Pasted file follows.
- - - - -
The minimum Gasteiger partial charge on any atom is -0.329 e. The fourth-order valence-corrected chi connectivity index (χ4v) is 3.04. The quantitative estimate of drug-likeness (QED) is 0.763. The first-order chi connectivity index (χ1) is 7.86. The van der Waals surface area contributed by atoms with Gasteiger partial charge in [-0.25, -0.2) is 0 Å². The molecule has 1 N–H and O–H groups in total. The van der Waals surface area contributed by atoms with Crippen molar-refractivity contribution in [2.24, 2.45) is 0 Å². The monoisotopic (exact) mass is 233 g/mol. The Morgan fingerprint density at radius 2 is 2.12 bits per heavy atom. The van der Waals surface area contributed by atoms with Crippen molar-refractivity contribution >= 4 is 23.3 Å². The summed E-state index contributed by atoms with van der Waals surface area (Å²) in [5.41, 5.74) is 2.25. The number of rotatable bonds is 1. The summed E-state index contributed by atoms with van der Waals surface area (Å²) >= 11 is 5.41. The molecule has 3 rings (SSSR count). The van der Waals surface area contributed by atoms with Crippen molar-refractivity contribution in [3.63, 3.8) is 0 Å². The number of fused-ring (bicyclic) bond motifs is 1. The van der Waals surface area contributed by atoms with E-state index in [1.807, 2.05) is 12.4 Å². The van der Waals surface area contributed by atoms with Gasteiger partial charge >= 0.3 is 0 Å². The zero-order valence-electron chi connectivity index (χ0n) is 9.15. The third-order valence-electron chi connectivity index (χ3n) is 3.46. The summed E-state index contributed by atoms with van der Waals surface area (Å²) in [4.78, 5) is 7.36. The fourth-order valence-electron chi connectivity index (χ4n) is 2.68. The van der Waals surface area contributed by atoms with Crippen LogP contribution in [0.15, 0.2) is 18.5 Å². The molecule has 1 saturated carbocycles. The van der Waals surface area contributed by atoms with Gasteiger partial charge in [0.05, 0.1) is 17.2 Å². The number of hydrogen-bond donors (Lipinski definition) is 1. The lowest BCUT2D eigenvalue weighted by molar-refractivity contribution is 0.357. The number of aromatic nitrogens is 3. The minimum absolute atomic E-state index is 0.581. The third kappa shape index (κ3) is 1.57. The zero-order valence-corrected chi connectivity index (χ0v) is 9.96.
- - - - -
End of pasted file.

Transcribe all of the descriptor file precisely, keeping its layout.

The minimum Gasteiger partial charge on any atom is -0.329 e. The fourth-order valence-corrected chi connectivity index (χ4v) is 3.04. The quantitative estimate of drug-likeness (QED) is 0.763. The first-order chi connectivity index (χ1) is 7.86. The van der Waals surface area contributed by atoms with Gasteiger partial charge in [-0.25, -0.2) is 0 Å². The molecule has 1 N–H and O–H groups in total. The van der Waals surface area contributed by atoms with Crippen molar-refractivity contribution in [2.24, 2.45) is 0 Å². The monoisotopic (exact) mass is 233 g/mol. The Morgan fingerprint density at radius 2 is 2.12 bits per heavy atom. The van der Waals surface area contributed by atoms with Crippen molar-refractivity contribution >= 4 is 23.3 Å². The summed E-state index contributed by atoms with van der Waals surface area (Å²) in [5.41, 5.74) is 2.25. The number of rotatable bonds is 1. The summed E-state index contributed by atoms with van der Waals surface area (Å²) >= 11 is 5.41. The molecule has 3 rings (SSSR count). The van der Waals surface area contributed by atoms with Crippen molar-refractivity contribution in [3.63, 3.8) is 0 Å². The number of fused-ring (bicyclic) bond motifs is 1. The van der Waals surface area contributed by atoms with E-state index in [1.807, 2.05) is 12.4 Å². The van der Waals surface area contributed by atoms with Gasteiger partial charge >= 0.3 is 0 Å². The zero-order valence-electron chi connectivity index (χ0n) is 9.15. The third-order valence-electron chi connectivity index (χ3n) is 3.46. The summed E-state index contributed by atoms with van der Waals surface area (Å²) in [4.78, 5) is 7.36. The fourth-order valence-electron chi connectivity index (χ4n) is 2.68. The van der Waals surface area contributed by atoms with Crippen LogP contribution in [0.15, 0.2) is 18.5 Å². The molecule has 1 saturated carbocycles. The van der Waals surface area contributed by atoms with Gasteiger partial charge in [0.05, 0.1) is 17.2 Å². The number of hydrogen-bond donors (Lipinski definition) is 1. The lowest BCUT2D eigenvalue weighted by molar-refractivity contribution is 0.357. The number of aromatic nitrogens is 3. The minimum absolute atomic E-state index is 0.581. The third kappa shape index (κ3) is 1.57. The zero-order valence-corrected chi connectivity index (χ0v) is 9.96.